Italian markets outperformed, with Milan's FTSE MIB closing 1 per cent higher as the opposition Democratic Party and the anti-establishment 5-Star Movement moved closer to a deal on forming a coalition government.

North America

Following the G7 summit of world leaders in Biarritz, France, Trump said on Monday he believed China was sincere about the desire to reach a deal, citing what he described as increasing economic pressure on Beijing and job losses there.

Shares of tariff-sensitive companies rose in response. Apple's 1.90 per cent gain provided the biggest boost to each of the major indexes.

Chipmakers, which are heavily reliant upon China for revenue, also rose. The Philadelphia Semiconductor index added 0.86 per cent after slumping more than 4 per cent on Friday.

Still, market participants said the rebound paled in comparison to last week's decline, and they expected recent volatility to continue.

The Dow Jones Industrial Average rose 269.93 points, or 1.05 per cent, to 25,898.83; the S&P 500 gained 31.27 points, or 1.10 per cent, to 2,878.38; and the Nasdaq Composite added 101.97 points, or 1.32 per cent, to 7,853.74.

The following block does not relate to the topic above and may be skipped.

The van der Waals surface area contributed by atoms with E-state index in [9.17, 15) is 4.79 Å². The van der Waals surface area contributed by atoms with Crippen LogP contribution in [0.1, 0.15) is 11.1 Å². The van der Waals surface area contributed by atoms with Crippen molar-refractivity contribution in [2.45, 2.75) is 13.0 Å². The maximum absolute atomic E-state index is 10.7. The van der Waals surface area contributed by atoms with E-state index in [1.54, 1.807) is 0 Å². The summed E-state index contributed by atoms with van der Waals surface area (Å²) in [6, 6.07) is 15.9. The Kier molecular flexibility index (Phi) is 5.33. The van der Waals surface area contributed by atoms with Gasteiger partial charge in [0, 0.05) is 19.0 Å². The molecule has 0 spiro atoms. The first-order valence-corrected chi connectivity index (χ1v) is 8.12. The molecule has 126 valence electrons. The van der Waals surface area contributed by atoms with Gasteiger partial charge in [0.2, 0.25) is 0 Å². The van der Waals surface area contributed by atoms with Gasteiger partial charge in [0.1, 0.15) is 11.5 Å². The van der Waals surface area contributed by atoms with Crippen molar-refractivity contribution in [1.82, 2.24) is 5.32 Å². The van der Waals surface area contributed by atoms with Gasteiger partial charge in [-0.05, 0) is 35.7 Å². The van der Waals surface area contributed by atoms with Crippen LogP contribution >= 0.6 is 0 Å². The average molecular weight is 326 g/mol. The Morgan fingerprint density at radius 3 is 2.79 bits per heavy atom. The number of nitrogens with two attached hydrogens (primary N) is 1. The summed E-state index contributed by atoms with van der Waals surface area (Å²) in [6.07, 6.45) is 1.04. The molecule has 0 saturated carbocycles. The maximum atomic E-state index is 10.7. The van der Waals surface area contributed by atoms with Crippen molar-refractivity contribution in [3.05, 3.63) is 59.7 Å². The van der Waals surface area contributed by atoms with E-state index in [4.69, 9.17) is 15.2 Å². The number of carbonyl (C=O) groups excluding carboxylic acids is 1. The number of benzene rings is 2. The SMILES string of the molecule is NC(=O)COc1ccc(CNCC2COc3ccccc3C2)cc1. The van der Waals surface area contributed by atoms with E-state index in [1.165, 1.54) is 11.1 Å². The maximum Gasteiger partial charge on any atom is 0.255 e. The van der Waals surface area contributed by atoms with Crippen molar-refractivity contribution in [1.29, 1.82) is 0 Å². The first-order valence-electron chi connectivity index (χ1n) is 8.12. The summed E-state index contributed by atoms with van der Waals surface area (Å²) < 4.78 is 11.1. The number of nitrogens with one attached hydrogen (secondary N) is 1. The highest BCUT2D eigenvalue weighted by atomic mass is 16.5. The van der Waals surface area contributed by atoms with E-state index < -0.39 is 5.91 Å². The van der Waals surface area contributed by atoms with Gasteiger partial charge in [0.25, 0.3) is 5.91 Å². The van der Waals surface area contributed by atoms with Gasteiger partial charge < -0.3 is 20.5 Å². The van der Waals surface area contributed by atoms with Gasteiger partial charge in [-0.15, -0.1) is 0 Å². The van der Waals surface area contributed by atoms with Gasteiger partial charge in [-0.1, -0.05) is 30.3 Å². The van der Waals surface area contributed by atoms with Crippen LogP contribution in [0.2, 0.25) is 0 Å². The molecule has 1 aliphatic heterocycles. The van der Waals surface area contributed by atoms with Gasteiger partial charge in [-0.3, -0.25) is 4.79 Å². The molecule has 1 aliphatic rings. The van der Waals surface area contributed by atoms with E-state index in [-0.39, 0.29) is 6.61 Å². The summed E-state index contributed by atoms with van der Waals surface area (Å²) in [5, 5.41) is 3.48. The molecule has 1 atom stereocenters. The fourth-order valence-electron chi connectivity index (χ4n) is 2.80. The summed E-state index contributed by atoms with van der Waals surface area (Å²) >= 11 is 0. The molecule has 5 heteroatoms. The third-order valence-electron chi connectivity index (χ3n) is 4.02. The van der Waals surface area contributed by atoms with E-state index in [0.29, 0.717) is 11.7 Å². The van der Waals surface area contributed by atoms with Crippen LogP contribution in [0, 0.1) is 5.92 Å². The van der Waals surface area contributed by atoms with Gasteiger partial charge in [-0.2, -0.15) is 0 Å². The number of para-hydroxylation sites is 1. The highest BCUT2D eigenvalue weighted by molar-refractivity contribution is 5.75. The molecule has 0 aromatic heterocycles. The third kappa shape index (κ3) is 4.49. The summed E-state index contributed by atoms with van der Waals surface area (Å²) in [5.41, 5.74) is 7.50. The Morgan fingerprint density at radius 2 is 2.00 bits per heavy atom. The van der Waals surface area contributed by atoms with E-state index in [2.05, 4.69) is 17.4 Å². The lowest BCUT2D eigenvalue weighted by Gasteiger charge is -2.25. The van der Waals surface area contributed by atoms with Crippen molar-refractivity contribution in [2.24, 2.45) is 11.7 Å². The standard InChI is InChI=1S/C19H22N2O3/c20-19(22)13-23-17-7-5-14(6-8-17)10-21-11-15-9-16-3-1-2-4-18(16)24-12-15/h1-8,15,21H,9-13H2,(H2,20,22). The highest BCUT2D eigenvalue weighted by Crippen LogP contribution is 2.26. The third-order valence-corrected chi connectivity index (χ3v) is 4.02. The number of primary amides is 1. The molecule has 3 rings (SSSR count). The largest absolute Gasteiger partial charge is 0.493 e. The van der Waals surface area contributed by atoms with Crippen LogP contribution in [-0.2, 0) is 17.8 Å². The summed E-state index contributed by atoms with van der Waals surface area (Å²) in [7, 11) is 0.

Commerce Department data showed new orders for key US-made capital goods rose modestly in July while shipments fell by the most in nearly three years. The data could provide the Federal Reserve with more fuel to cut interest rates again when policymakers meet next month.

Concerns about the global economy slipping into recession and uncertainty over the pace of US interest rate cuts have created some anxiety about how long the current US expansion will last.

The S&P 500 is off more than 5 per cent from the record high hit in late July after suffering its longest run of weekly declines since May.

Even with Monday's broad gains, with each of the major S&P 500 sectors rising, Wall Street's fear gauge, the CBOE Volatility index, hit its highest level in more than a week earlier in the session.

Among other stocks, Celgene rose 3.20 per cent after Amgen said it would buy the company's psoriasis drug Otezla, clearing the way for Bristol-Myers Squibb to go ahead with its $US74 billion ($109 billion) deal for Celgene. Shares of Bristol-Myers rose 3.28 per cent

The S&P 500 posted four new 52-week highs and 17 new lows; the Nasdaq Composite recorded 17 new highs and 134 new lows.

About 5.71 billion shares changed hands in US exchanges compared with the 7.57 billion daily average over the last 20 sessions.

is senior editor for Morningstar Australia